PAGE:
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Kate Bright’s Post-ironic Landscapes

In her new series of wintry landscapes, Kate Bright continues to exploit the reflective potential of glitter, that low-life material with a rap sheet as long as tinsel’s. Kids adore craft projects with these messy sparkles, and take virtual advantage of its razzmatazz for myspace profiles, animated tiles and computer wallpaper. Known by the company it keeps, glitter stars in cliché holiday scenes with glistening patches to simulate snow.  Surely an artist who colludes with mass culture and its sentimental trappings is advancing the ironic discourse of post-modernism. But a sophisticated “wink wink” was not what Bright had in mind when she raided the hobby aisle, just as it played no part in the work of her influential contemporary Karen Kilimnik, who uses spare points of glitter to signal theatrical fancy.  Speaking in 2001, Bright confided to an interviewer: The glitter, from the moment I picked it up, was screaming to be sunshine on water. . . I earnestly want to capture that in a painting. In a way, it's about the impossible notion of possessing the sublime. . . .There is always this thing with glitter, all the references to kitsch and camp, which those Christmas cards had. But at the same time they are genuinely endearing, in an 'old lady-ish' way. There is a sweetness to them. . . [my work is] not about kitsch or irony. It's completely—I want to say heartfelt—but heartfelt is still so kitsch. Perhaps they are romantic, or dare I say, genuine. i The quest for sublimity, that mingling of astonishment and awe before the majesty of nature, is infrequently expressed as a goal of art in this day and age, and even rarer to find linked to a de-based material. But we must take Bright at her word: it is sincerity that fuels her practice. Her use of glitter to simulate light within painted landscapes connects her work to related strategies in abstract art: both David Smith’s burnished surfaces and Richard Serra’s graphite drawings physically capture the environment’s available light. Jane Kaufman’s work with iridescent feathers, Lucas Samaras’ mirrored pieces and Thomas Lanigan-Schmidt’s aluminium foil assemblages are a sampling of art by other predecessors with the canny instincts of a magpie. What Bright alone celebrates in her new body of work is glitter’s inherent visual the frame. In Loaded, the heavy white cargo all but obliterates sight of the branches underneath.  As in Bough, Thicket and Spinney, the tight focus draws us in close, with no orienting references except the sky, a compositional choice that keeps viewers hovering like hummingbirds out of season. Figures are not part of nature’s romance for her. Nowhere are there footprints, wheel tracks or man-made structures. Although humans may have pruned the copses and created the pathways, no one has passed through for some time. It is as if she had stopped “without a farmhouse near,” to watch the snow fall with Robert Frost, and then stayed around to paint it after the squall.  In Grove, Copse and Avenue, she sites viewers on the ground, opening the distance with tunnelling lanes. The photographs—not her own—on which she bases her compositions depict winter woodlands in such disparate locales as Wales, Michigan, and New York’s Colombia Valley. Snow, that great equalizer, renders sense of place a non-issue.  I use glitter to make the paintings better than I could ever paint them. I couldn't do that sparkling business with just ordinary paint, and certainly not acrylic. You are constantly reminded with the application of glitter that the painting is a surface. It's not an illusion. You're not allowed to get lost in it. But you get lost in a different way. They aspire to be the perfect moment and of course the perfect moment is manufactured from various elements and therefore is unreal. For all their illusory brilliance, Bright’s images bring us back to the artifice of the painted surface, letting us see the wizard behind the curtain.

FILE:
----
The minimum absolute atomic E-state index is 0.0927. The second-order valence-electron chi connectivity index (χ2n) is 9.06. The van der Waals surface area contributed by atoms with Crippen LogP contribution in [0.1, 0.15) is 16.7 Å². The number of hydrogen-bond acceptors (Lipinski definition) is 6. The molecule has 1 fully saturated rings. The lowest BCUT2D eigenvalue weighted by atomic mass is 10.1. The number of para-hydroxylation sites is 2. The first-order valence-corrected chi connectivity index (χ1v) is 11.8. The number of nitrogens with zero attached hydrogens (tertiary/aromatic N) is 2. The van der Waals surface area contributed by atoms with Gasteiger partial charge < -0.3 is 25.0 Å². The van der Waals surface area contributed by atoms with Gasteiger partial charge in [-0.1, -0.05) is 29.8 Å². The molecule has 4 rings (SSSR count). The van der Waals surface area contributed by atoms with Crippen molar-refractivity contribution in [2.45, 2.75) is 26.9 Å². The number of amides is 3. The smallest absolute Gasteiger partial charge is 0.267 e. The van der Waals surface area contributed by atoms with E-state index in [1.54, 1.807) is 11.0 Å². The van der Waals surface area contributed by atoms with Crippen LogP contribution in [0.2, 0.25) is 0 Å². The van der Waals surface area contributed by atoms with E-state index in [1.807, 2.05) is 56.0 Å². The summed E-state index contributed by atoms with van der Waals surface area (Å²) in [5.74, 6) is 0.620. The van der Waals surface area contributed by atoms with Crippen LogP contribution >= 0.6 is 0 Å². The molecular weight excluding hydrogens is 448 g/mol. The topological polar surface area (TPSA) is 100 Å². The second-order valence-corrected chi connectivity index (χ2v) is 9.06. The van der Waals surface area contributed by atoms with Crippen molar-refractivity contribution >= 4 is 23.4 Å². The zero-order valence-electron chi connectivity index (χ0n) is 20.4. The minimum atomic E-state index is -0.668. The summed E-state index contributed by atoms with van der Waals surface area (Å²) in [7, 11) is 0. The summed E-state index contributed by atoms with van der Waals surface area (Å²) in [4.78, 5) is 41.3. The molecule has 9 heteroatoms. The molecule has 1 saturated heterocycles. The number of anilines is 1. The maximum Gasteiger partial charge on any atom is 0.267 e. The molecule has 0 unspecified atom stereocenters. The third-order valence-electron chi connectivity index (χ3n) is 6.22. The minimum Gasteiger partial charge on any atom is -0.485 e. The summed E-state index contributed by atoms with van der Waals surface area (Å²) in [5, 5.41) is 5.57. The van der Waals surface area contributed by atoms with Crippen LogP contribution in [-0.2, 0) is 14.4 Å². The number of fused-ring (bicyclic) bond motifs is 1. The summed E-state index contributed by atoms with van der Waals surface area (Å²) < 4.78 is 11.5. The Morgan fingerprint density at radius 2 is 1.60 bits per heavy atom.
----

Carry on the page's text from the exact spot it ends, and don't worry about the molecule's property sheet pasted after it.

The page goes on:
Judith E. Stein